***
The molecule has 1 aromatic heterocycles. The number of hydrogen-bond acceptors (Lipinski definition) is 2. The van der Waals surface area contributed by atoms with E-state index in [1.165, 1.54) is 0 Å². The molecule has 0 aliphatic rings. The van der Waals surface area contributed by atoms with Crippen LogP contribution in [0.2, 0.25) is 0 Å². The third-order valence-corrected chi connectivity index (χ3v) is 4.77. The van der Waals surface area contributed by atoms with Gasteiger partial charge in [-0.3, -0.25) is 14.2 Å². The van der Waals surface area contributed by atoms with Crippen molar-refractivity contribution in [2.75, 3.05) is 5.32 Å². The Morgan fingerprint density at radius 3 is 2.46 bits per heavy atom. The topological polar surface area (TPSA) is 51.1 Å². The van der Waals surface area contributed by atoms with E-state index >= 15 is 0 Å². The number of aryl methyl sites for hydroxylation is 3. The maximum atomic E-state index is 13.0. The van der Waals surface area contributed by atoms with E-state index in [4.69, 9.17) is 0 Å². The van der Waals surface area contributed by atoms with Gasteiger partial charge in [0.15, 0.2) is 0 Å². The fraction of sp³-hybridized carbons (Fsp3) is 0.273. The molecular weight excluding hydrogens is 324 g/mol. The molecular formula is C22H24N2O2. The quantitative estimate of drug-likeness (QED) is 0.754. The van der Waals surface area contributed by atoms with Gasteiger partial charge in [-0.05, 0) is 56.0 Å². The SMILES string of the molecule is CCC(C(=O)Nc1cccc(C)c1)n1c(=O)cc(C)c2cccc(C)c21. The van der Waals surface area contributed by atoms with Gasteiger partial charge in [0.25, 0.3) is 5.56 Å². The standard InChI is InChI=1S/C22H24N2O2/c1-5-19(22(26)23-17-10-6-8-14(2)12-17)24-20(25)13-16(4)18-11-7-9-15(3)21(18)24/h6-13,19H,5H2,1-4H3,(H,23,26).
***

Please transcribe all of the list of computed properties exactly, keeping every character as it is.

The molecule has 1 aromatic heterocycles. The number of hydrogen-bond acceptors (Lipinski definition) is 2. The van der Waals surface area contributed by atoms with E-state index in [1.165, 1.54) is 0 Å². The molecule has 0 aliphatic rings. The van der Waals surface area contributed by atoms with Crippen LogP contribution in [0.2, 0.25) is 0 Å². The third-order valence-corrected chi connectivity index (χ3v) is 4.77. The van der Waals surface area contributed by atoms with Gasteiger partial charge in [-0.3, -0.25) is 14.2 Å². The van der Waals surface area contributed by atoms with Crippen molar-refractivity contribution in [2.75, 3.05) is 5.32 Å². The Morgan fingerprint density at radius 3 is 2.46 bits per heavy atom. The topological polar surface area (TPSA) is 51.1 Å². The van der Waals surface area contributed by atoms with E-state index >= 15 is 0 Å². The number of aryl methyl sites for hydroxylation is 3. The maximum atomic E-state index is 13.0. The van der Waals surface area contributed by atoms with E-state index in [4.69, 9.17) is 0 Å². The van der Waals surface area contributed by atoms with Gasteiger partial charge in [0.15, 0.2) is 0 Å². The fraction of sp³-hybridized carbons (Fsp3) is 0.273. The molecular weight excluding hydrogens is 324 g/mol. The molecular formula is C22H24N2O2. The quantitative estimate of drug-likeness (QED) is 0.754. The van der Waals surface area contributed by atoms with Gasteiger partial charge in [-0.05, 0) is 56.0 Å². The SMILES string of the molecule is CCC(C(=O)Nc1cccc(C)c1)n1c(=O)cc(C)c2cccc(C)c21. The van der Waals surface area contributed by atoms with Gasteiger partial charge in [0.25, 0.3) is 5.56 Å². The standard InChI is InChI=1S/C22H24N2O2/c1-5-19(22(26)23-17-10-6-8-14(2)12-17)24-20(25)13-16(4)18-11-7-9-15(3)21(18)24/h6-13,19H,5H2,1-4H3,(H,23,26).